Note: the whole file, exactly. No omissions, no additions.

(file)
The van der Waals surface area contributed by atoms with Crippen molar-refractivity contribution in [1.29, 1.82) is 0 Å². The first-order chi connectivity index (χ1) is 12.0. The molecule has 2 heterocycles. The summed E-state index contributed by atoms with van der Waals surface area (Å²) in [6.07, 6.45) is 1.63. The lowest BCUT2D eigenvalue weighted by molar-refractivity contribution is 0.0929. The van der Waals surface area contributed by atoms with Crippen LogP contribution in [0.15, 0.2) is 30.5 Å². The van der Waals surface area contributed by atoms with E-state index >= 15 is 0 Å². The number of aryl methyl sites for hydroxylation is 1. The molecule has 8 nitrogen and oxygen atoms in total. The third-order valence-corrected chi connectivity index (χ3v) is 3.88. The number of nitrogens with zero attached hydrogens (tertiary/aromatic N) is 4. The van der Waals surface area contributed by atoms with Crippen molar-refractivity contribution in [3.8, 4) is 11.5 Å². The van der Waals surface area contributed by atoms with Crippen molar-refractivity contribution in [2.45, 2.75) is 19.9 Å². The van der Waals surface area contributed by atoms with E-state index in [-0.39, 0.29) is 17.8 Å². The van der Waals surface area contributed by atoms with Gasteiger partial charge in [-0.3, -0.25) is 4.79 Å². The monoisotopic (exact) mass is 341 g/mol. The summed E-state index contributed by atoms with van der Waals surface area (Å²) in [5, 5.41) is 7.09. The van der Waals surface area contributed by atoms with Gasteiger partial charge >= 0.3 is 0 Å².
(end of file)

The van der Waals surface area contributed by atoms with Crippen molar-refractivity contribution in [1.29, 1.82) is 0 Å². The first-order chi connectivity index (χ1) is 12.0. The molecule has 2 heterocycles. The summed E-state index contributed by atoms with van der Waals surface area (Å²) in [6.07, 6.45) is 1.63. The lowest BCUT2D eigenvalue weighted by molar-refractivity contribution is 0.0929. The van der Waals surface area contributed by atoms with Crippen LogP contribution in [0.15, 0.2) is 30.5 Å². The van der Waals surface area contributed by atoms with E-state index >= 15 is 0 Å². The number of aryl methyl sites for hydroxylation is 1. The molecule has 8 nitrogen and oxygen atoms in total. The third-order valence-corrected chi connectivity index (χ3v) is 3.88. The number of nitrogens with zero attached hydrogens (tertiary/aromatic N) is 4. The van der Waals surface area contributed by atoms with Crippen molar-refractivity contribution in [3.8, 4) is 11.5 Å². The van der Waals surface area contributed by atoms with Crippen molar-refractivity contribution in [2.45, 2.75) is 19.9 Å². The van der Waals surface area contributed by atoms with E-state index in [-0.39, 0.29) is 17.8 Å². The van der Waals surface area contributed by atoms with Gasteiger partial charge in [-0.3, -0.25) is 4.79 Å². The monoisotopic (exact) mass is 341 g/mol. The summed E-state index contributed by atoms with van der Waals surface area (Å²) in [5, 5.41) is 7.09. The van der Waals surface area contributed by atoms with Gasteiger partial charge >= 0.3 is 0 Å².